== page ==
MINNESOTA NEWS ROUNDUP: Gov. Dayton to sign minimum wage bill today
ST. PAUL -- A big item on Democrats' agenda becomes law this afternoon (230pm) when Governor Dayton signs a minimum wage increase at public ceremonies in the State Capitol Rotunda. The minimum wage increase will be phased in, reaching 9-50 an hour at large employers and 7-75 at small employers by 2016. After that, the minimum wage will be indexed to inflation. Democrats say hundreds of thousands of low-wage workers in Minnesota will get a raise and be able to better support their families -- although many D-F-Lers acknowledge it's still not enough for many of the working poor. Republicans warn a minimum wage increase will force some employers to cut staff or reduce hiring, meaning thousands of Minnesotans will lose their jobs or not be able to find employment.
The Vice President for University Services at the University of Minnesota has issued a statement concerning the melee that broke out following the Gopher's loss in the NCAA hockey championship. Four men between the ages of 19 and 21 are facing charges after the disturbance broke out in the Dinkytown neighborhood, and, in all, Minneapolis police arrested 19 people, with most given tickets and released. The incident began when the Minnesota Golden Gophers lost 7-4 in the title game to Union College on Saturday night. Pamela Wheelock says it's important to remember that there are more than 50,000 students at the University's Twin Cities campus, only a small percentage of those gathered in Dinkytown, and an even smaller number engaged in unacceptable behavior. Wheelock also says the university will hold any students involved in unacceptable behavior accountable.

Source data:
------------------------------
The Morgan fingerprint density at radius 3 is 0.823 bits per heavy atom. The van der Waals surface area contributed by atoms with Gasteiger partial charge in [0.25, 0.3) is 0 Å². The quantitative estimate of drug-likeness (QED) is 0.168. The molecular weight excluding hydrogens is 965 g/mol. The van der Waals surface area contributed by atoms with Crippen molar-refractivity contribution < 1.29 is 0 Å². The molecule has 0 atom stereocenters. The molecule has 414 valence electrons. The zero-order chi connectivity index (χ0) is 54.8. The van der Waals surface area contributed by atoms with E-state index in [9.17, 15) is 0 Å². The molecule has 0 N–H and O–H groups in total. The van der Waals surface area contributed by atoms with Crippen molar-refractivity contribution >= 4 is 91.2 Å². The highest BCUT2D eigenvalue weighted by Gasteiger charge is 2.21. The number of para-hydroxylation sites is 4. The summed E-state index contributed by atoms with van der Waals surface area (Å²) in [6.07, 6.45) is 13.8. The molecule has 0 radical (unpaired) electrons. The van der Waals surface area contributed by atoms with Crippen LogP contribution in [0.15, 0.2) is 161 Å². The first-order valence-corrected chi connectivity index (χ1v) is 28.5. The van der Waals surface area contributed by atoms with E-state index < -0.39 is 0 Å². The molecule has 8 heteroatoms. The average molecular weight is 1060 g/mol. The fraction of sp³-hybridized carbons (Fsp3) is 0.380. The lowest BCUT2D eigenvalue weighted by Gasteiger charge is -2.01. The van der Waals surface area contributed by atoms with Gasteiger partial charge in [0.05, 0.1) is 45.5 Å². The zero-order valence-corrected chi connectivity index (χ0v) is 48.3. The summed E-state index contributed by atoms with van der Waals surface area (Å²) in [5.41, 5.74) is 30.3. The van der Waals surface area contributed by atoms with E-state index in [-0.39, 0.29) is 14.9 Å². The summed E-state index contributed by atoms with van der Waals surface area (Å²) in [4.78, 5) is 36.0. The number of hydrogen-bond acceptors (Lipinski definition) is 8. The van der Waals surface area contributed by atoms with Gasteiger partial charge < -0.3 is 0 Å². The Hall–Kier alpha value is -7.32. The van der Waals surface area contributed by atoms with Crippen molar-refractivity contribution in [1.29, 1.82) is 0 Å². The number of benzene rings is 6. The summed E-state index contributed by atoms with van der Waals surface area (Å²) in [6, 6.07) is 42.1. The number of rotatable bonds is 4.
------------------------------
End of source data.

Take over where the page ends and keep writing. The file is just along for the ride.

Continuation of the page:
Jury selection begins today (Mon) in the trial of a Little Falls man charged with shooting two teens during a burglary. Sixty-five-year-old Byron Smith is accused of first-degree murder in the deaths of Haile Kifer and Nick Brady who allegedly broke into Smith's home on Thanksgiving 2012. Each juror will fill out a questionnaire and then the court will interview each potential juror separately starting with 20 today and 30 each day through the end of the week until the final jury is seated. The actual trial is expected to start next Monday in Morrison County District Court.
The Minnesota Department of Natural Resources will place burning restrictions over the central part of the state starting today. The restrictions have been put into place because fire danger is expected to rapidly increase as winds pick up and snow continues to melt. The burning restrictions mean the state will not give out burning permits for burning brush or yard waste. Campfires are still allowed but be sure to watch the fire continuously and make sure it is out before leaving. More counties will be added as conditions warrant. The restrictions normally last from four to six weeks until sufficient green vegetative growth occurs. Spring fire restrictions have resulted in a dramatic decrease in both the numbers and sizes of accidental fires.